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Ethnographic market research is a qualitative research method used when companies want to gain insight into consumer behavior. Like all forms of market research, its goal is to shed light on the factors that motivate consumers to think and act the way they do. However, unlike other research methodologies, ethnography focuses on observation rather than discourse. Instead of relying only on information as it’s obtained via the words or written responses of a research participant, researchers use a variety of techniques that allow them to both witness the way respondents interact with products in real life, as well as discuss with them the motivations, thoughts, and experiences that drive their conduct. Here’s what you need to know about ethnographic market research, including its advantages and disadvantages:
Ethnographic market research takes place in a natural setting, wherever brand decisions are made and consumer behaviors are displayed. This could include a store where a purchase is made or the home (or office) in which a product or service is most often used. It could be a restaurant, a club, a school, or even the Internet (!), basically, anywhere a consumer might be when they consider a brand or make a purchase. Researchers aim to interact as little as possible with a study participant during an ethnographic research project, instead focusing on observing or videotaping actions in real-time. Only later might researchers follow up with the research participant to verbally review what has occurred. Of key importance during the process are the nonverbal clues that point to how and why the consumer acts in a particular way. Signs of intrigue, frustration, happiness, boredom, resignation, or any other of a host of additional emotions are sought as a way to reveal the reasons a brand is sought after (or shunned) within a market. The belief is that people — indeed, consumers — reveal more about themselves through their own actions than their own words.
When done correctly, ethnographic market research reveals wholly objective data. Researchers see with their own eyes what consumers are doing and saying about a brand, product, or service. They don’t have to rely on others or be wary of interpretation biases and misconceptions.
Oftentimes, it is difficult for consumers to accurately voice or even pinpoint the reasoning behind their actions. Furthermore, many only focus on what they want, not specifically what they need. Thus, companies are not able to adequately strategize for the future. Ethnographic market research can reveal the multiple factors that go into a consumer’s decision-making processes, features that he or she might not be aware of at all!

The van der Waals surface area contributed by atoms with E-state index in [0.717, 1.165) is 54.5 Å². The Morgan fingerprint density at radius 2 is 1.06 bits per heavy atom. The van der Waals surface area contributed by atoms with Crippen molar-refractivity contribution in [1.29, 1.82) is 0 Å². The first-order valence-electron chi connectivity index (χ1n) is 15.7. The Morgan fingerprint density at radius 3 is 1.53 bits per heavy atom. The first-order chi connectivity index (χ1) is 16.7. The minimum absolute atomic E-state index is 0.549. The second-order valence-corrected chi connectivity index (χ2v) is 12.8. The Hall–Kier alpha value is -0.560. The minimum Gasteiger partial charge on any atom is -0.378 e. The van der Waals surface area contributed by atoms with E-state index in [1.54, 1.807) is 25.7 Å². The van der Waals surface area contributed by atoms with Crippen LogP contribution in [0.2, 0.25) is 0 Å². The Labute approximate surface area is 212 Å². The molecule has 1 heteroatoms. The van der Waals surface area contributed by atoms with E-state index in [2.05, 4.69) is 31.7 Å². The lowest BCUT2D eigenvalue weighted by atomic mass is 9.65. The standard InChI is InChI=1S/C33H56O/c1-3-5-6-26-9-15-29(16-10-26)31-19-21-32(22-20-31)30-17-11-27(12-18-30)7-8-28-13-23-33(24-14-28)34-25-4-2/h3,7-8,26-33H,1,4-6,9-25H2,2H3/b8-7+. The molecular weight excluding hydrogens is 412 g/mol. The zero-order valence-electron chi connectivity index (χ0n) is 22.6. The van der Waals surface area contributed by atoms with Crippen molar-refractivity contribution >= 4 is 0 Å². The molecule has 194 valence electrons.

Similarly, ethnographic market research often points companies to other issues, issues that consumers might not realize themselves and with which companies might have the opportunity to exploit for competitive advantage. Take, for instance, a consumer who an ethnographer notices has difficulty opening a product’s packaging. Perhaps it wouldn’t have warranted a mention from the consumer in a verbal exchange, but the researcher could note the frustration viewed in the field and a company could use that data to improve packaging in the future.
Not only is ethnographic market research more time-consuming than most other types of market research, but it can also be more expensive, necessitating specially-trained facilitators and multiple research participants that raise the cost of the research process in and of itself.
Let’s face it: it’s not easy or “natural” to be observed. Ethnographic market research can be difficult because it can be hard to find participants willing to open their lives or their homes to prolonged scrutiny. And it does take time to conduct ethnographic market research — time to secure viable participants; time for them to get used to being observed; and then time (once both those have been secured) for meaningful observation to actually take place.
Ethnographic market research can provide meaningful information that enables companies to maximize their business strategies and improve their ROI. To get the most out of this type of research, however, businesses need a knowledgeable and experienced market research partner. Conducted in the wrong way, ethnographic market research can lead to biased reporting and biased results. Our team at Research America has years of experience crafting ethnographic market research studies and can help you conduct research that yields only relevant and actionable insight. Please contact us to learn more.